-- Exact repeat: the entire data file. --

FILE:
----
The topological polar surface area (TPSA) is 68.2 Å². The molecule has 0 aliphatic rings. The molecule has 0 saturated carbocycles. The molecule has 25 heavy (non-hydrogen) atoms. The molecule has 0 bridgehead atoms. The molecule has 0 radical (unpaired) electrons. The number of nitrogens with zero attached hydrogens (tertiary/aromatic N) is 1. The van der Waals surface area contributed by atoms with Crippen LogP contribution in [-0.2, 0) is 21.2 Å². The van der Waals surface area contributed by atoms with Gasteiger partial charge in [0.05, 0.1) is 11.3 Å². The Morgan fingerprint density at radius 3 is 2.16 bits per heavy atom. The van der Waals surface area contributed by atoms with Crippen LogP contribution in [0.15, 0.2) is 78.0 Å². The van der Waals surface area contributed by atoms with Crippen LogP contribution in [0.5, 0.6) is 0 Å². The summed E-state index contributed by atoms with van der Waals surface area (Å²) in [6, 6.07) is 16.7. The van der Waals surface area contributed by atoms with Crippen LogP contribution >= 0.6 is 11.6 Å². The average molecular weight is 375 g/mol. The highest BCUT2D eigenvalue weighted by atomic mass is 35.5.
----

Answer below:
The topological polar surface area (TPSA) is 68.2 Å². The molecule has 0 aliphatic rings. The molecule has 0 saturated carbocycles. The molecule has 25 heavy (non-hydrogen) atoms. The molecule has 0 bridgehead atoms. The molecule has 0 radical (unpaired) electrons. The number of nitrogens with zero attached hydrogens (tertiary/aromatic N) is 1. The van der Waals surface area contributed by atoms with Crippen LogP contribution in [-0.2, 0) is 21.2 Å². The van der Waals surface area contributed by atoms with Gasteiger partial charge in [0.05, 0.1) is 11.3 Å². The Morgan fingerprint density at radius 3 is 2.16 bits per heavy atom. The van der Waals surface area contributed by atoms with Crippen LogP contribution in [0.15, 0.2) is 78.0 Å². The van der Waals surface area contributed by atoms with Crippen LogP contribution in [0.5, 0.6) is 0 Å². The summed E-state index contributed by atoms with van der Waals surface area (Å²) in [6, 6.07) is 16.7. The van der Waals surface area contributed by atoms with Crippen LogP contribution >= 0.6 is 11.6 Å². The average molecular weight is 375 g/mol. The highest BCUT2D eigenvalue weighted by atomic mass is 35.5.